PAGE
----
Wind Farm Integration: On the Use of Agreggate Models

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By J. Chen, M. Gutierrez, R. Austria

As an increasing number of wind turbines are connected to the power system, more and more wind farm interconnection studies are requested. Usually a wind farm consists of tens of wind turbines and the interconnecting cables. The wind turbines are mostly the same type for each wind farm, but the cables interconnecting these wind turbines vary in length, capacity and configuration, depending on the farm design, terrain, easements, etc.

Top 3 Reasons

Here are the top 3 reasons a transmission analyst may need to avoid modeling each turbine and each cable in the wind farm for the interconnection study

, including:

  1. It is laborious to setup the detailed model. For example, a 300 MW wind farm would comprise of 200 1.5-MW wind turbines interconnected at a distribution level voltage such as 34.5 kV in a feeder network similar to that of a suburban housing development.
  2. The simulation software for power flow, short circuit or stability analysis may not accommodate carrying detailed models for all the existing and proposed wind farms. To consider the dimensions, take the case of a system with some 5000 MW of installed wind capacity. Detailed modeling of the wind farms would require about 4000 turbine models, 5000 additional nodes and the same number of additional branches in the database.
  3. The detailed model requires representation of distribution level feeder circuits that increase the “spread” of branch impedances in the power flow model. “Spread” here refers to the range of impedances included in the database. (see further discussion about spread or diversity in the article, “Converging the Power Flow”). Too much spread can lead to difficulties in solving, or converging, the power flow.

In view of all the above reasons, it may be sufficient to aggregate groups of wind turbines into equivalents that capture their net impact on the transmission system.

Modeling Issues

For a typical interconnection study consisting of power flow calculation, transient stability and short circuit analysis, the aggregated wind farm model must effectively represent the behavior of the wind farm during

  • steady-state operation;
  • switching operations or short circuit occurrences;
  • transient period following planned and unplanned events such as a fault, line trip, breaker reclose, or trip of a turbine.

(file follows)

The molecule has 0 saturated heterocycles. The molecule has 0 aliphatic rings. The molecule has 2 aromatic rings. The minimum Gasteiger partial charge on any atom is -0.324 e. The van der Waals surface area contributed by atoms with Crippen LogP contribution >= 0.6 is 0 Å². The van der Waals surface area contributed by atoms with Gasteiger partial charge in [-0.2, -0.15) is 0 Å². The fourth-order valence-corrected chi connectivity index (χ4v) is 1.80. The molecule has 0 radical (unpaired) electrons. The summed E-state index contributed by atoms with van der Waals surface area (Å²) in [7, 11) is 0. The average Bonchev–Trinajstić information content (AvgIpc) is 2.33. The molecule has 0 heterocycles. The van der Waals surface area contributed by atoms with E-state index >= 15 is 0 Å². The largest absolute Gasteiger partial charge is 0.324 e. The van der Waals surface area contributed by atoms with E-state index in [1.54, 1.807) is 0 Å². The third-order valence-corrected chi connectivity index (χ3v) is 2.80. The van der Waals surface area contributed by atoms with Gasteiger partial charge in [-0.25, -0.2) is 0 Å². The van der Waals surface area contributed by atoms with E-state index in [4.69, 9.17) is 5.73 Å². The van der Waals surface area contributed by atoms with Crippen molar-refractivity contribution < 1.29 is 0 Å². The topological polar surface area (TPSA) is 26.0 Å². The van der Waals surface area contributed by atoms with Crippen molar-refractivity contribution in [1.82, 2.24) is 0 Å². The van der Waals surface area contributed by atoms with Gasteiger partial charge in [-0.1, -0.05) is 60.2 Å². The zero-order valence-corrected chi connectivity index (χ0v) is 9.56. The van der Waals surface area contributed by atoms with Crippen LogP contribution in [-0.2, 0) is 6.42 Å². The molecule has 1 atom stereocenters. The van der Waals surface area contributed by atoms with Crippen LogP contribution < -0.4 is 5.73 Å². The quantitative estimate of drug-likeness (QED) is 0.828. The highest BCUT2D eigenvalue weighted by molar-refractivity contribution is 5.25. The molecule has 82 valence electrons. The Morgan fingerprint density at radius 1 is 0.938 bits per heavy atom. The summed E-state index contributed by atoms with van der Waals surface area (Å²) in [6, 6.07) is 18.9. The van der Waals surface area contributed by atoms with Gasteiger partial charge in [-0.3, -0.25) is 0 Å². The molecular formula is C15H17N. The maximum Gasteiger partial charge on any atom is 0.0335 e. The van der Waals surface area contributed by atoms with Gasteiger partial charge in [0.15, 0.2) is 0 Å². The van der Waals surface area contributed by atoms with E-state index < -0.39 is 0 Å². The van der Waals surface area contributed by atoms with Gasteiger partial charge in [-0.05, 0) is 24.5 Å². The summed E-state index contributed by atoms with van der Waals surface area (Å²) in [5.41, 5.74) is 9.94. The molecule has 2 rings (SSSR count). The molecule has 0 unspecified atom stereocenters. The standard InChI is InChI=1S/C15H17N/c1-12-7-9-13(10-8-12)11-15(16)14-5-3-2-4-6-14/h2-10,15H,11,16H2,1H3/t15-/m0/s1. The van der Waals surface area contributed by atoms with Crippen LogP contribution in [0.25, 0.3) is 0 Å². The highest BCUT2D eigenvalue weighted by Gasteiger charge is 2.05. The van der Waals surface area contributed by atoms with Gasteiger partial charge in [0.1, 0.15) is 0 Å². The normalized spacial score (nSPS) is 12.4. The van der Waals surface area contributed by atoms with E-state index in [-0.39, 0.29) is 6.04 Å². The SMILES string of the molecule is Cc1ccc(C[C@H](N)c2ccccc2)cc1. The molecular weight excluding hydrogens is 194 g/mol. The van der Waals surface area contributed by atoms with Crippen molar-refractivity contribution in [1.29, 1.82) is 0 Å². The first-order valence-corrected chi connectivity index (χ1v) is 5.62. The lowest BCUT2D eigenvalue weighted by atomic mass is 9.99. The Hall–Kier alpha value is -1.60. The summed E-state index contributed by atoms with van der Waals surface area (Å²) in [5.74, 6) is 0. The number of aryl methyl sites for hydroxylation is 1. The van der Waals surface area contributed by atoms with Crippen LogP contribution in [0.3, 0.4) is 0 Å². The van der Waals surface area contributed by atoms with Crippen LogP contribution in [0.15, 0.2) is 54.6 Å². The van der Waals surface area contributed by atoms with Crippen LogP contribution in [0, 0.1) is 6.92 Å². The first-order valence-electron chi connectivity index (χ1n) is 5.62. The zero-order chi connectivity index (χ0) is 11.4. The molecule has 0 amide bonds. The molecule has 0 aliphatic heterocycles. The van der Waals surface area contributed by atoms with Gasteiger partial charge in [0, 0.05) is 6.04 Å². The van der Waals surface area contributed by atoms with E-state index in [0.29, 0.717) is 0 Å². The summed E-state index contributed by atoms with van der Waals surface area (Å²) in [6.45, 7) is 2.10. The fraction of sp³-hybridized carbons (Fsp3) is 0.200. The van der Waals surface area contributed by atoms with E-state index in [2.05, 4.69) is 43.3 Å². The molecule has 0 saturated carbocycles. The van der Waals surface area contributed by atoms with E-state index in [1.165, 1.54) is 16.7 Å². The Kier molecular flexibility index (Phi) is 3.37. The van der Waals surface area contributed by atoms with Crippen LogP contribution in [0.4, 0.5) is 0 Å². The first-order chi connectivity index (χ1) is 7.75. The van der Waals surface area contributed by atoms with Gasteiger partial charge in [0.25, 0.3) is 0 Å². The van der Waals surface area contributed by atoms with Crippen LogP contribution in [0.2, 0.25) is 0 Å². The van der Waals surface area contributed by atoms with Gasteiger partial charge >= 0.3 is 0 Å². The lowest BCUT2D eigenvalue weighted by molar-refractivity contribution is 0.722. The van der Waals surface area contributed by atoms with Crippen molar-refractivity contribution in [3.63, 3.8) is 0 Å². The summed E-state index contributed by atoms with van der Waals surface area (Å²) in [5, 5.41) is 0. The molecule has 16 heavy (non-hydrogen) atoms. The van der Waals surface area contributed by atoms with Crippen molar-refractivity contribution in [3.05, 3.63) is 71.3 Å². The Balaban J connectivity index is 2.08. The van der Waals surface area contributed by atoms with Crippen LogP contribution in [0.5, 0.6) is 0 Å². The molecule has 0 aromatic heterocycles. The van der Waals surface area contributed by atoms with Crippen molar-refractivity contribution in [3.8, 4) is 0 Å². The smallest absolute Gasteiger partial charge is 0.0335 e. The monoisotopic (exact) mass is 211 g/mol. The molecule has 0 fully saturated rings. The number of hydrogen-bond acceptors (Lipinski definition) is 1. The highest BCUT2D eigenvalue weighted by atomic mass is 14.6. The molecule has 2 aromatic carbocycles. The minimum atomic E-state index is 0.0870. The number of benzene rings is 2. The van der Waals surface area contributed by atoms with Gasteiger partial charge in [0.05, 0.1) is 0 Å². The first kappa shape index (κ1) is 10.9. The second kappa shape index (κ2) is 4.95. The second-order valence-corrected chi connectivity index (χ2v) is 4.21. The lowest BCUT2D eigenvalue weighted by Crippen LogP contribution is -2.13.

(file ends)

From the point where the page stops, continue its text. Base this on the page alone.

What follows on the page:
The components of the wind farm that need to be considered in the aggregate modeling are:

  1. Steady-state, short circuit and stability models of the individual turbines. Typically, a farm will use the same type and manufacture of wind turbine throughout. Aggregating the individual turbines is straight-forward in this case. Most turbine models have the characteristics of aggregating by capacity. For example, GE 1.5 wind turbine generator model variables are in per unit on the generator MVA base. To model the aggregated unit, only the generator MVA base need be changed to the sum of the individual turbine MVAs. If the turbines are of different types, a more involved process for aggregating is required to obtain a good equivalent. In general, interconnection studies assume that each turbine sees the same wind speed; however, in reality, the wind diversity across a farm is such that some turbines may be below the wind threshold and delivering zero power while others may be at full power.
  2. Electrical layout of a wind farm. The layout of a wind farm looks much like a suburban housing development where the “houses” or in this case, the individual wind turbines, are spread out to minimize wind shadows and maximize wind capture. The turbines are interconnected by feeders that are arranged and optimized similar to a suburban distribution network, only in this case, they are part of the “collector” system. The more wind turbines there are in the farm, the more complex the collector system. For aggregation purposes, if the feeder is radial, one aggregate may be developed for the whole feeder, as shown in Figure 1. For the electrical impedance of the equivalent feeder, the two most common practices are: (a) use the sum of the feeder impedance to the farthest wind turbine or (b) use a rule-of-thumb for the equivalent impedance to be 1/3 of the total feeder impedance.
  3. Step-up transformer characteristics. These are generally modeled explicitly, even if the wind turbines are aggregated.
  4. Capacitor banks and static var devices. These are also modeled explicitly.

Figure 1A shows a detailed wind farm with 16 turbines arranged in two radial feeders, and in Figure 1B, a proposed equivalent with two aggregates, one for each feeder. In the figure, the numbers in the circles represent the total number of turbines at the corresponding buses. In the detailed model, each turbine is modeled exactly as it is electrically located in the wind farm, and each wind turbine bus has only one turbine connected. In the simplified model, two aggregated wind turbines are modeled at the remote end of each cable branch, one lumps together twelve wind turbines and the other, four wind turbines.

Next, we will look at the analytical requirements for the wind farm, and compare the results of the detailed and aggregate models. Please subscribe to this blog to ctach the next article.

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